US 4895371 A
Putter head has bore behind and parallel to the face. Pin is disposed in bore having weight adjustable therealong. Modification includes tail centrally backward from main portion, the tail having a bore also enclosing a pin having a weight mounted adjustably on it. Changing or adjusting the weights can compensate for conditions of green and individual stroke faults.
1. A golf putter comprising a T-shaped head having a flat putting face, the head having a first elongated recess therein parallel to, behind and substantially coextensive with the putting face, the first elongated recess having end walls at both ends including one removable end wall, comprising a plug threaded into the head, weight means in the recess comprising an elongated removable pin with its ends contacting the end walls respectively, a tubular weight disposed on the pin and of lesser length than the pin and adapted to be adustably fixed in a selected position along the pin, a first set screw threaded into a transverse hole in the weight and engaging the pin for fixing the weight at such selected position on the pin, an elongated tail extending perpendicularly rearward from a generally central location with respect to the length of the putter face, the tail having visual sight lines on its top and having therein a second elongated recess commencing to the rear of the first elongated recess and disposed on the longitudinal axis of the tail and having a closed front end wall and a removable end wall at the rear end of the tail comprising a second plug threaded into the hed, second weight means in the second elongated recess comprising a second removable pin with its ends contacting respectively the end walls of the second elongated recess, a second tubular weight disposed on the second pin and of lesser length than the second pin and adapted to be adjustably fixed in a selected position along the second pin, and a second set screw threaded into a transverse hole in the weight and engaging the second pin for fixing the second weight at such selected position, the first and second elongated recesses being substantially co-planar whereby the plugs can be removed and the weights and pins can be removed from their respective recesses and the weight balance of the putter can be adjusted by adjusting and fixing the position of the weight on the respective pins.
1. Field of the Invention
This invention relates to golf putters. More specifically, this invention relates to a golf putter which enables the golfer to make adjustments to the putter to have it compensate for the conditions (i.e., fast greens, slow greens) and for the golfer's individual swing (i.e., tendency to open or close the face, etc.). The putter head also has on its top surface indicia to help the golfer contact the ball properly.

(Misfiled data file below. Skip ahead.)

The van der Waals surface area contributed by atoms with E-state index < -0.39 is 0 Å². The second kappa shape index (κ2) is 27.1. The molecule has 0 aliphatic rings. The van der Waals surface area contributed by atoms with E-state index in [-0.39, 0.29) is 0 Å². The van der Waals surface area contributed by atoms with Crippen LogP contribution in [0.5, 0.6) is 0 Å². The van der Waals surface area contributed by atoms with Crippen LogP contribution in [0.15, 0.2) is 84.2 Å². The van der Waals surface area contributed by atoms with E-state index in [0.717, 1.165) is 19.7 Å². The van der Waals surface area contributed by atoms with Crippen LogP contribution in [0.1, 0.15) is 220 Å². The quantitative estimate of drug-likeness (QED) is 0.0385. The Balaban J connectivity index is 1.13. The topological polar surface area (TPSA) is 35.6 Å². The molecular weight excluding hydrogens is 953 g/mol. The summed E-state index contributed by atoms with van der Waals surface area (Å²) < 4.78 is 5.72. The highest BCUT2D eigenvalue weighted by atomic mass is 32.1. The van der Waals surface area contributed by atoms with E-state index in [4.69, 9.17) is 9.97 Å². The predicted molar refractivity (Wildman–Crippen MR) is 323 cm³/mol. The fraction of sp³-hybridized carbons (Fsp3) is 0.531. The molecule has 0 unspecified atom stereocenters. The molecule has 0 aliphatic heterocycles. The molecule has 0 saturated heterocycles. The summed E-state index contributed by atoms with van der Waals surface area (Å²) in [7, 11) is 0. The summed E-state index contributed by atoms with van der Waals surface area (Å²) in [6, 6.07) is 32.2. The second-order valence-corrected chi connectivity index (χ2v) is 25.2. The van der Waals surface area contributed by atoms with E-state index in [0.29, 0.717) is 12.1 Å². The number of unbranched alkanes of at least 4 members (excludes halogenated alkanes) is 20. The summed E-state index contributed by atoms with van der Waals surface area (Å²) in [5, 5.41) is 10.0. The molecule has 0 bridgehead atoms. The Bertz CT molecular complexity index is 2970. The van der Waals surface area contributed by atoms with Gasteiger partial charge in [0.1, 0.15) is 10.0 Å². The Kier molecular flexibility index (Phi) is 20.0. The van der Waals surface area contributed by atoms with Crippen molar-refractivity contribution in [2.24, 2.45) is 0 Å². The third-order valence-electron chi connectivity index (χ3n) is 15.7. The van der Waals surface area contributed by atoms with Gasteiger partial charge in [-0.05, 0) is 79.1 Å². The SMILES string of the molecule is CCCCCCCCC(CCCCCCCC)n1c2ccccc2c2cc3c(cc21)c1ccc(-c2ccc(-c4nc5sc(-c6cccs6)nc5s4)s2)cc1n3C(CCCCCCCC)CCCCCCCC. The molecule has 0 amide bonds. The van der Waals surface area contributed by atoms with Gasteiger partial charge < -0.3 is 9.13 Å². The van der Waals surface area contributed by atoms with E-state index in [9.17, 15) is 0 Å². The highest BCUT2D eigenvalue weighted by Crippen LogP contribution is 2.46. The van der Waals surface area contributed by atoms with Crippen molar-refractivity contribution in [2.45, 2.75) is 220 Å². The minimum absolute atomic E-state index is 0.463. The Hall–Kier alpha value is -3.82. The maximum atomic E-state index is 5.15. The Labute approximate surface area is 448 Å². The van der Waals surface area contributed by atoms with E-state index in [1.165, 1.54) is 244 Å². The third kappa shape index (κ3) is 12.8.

2. Description of the Related Art Including Information Disclosed Under §§1.97-1.99
The prior art is replete with putter designs in which the shape of the putter is dictated by certain needs. Examples are disclosed in U.S. Pat. No. 3,758,115, which issued Sept. 11, 1973 to Hoglund; 3,880,430, which issued Apr. 29, 1975 to McCabe; 3,955,819, which issued May 11, 1976 to Yokich; and 4,141,556, which issued Feb. 27, 1979 to Paulin. The patents relate to putters which have a general T-shape including a top surface with indicia directed perpendicular to the face of the putter so that the line of sight assists the golfer in making proper contact with the ball.
In addition to the above, there is U.S. Pat. No. 3,240,497, which issued Mar. 15, 1966 to W. C. Taylor. This patent discloses a putter in which the head has a bore parallel to the face and a weight is mounted on a pin therein, the weight being replaceable with a heavier or lighter weight as desired.
Under the present invention a putter is provided having a bore parallel to the face, the bore receiving a pin with a weight slideably telescoped thereon and adjustably fixable therealong so that the position of the weight within the head can be fixed at the point at which it will do the most good for the purpose intended.
In a modified form of the invention a perpendicular tail extends rearward from a central location on the head, the tail having a bore perpendicular to the club face, this bore also including a pin having a weight telescoped thereon and fixable at a given location in the perpendicular bore.
By suitably adjusting the position of the weight or weights described above, the golfer can optimize the performance of the putter to compensate for conditions, such as the speed of the green and his own idiosyncrasies such as a tendency to open or close the face. In addition, with the modified form of invention the weight of the club head at the opposite ends of the face and the rear end of the tail serve to correct the effect of an inadvertently canted disposition of the face as it contacts the ball, snapping the head around to square position all as described more fully below.
Other objects and features of the invention will be clear from the following specification and the drawings, all of which disclose nonlimiting embodiments of the invention. In the drawings:
FIG. 1 is a side view of a putter embodying the invention;
FIG. 2 is an enlarged top view of a putter head sectioned through the shaft showing in phantom the internal structure;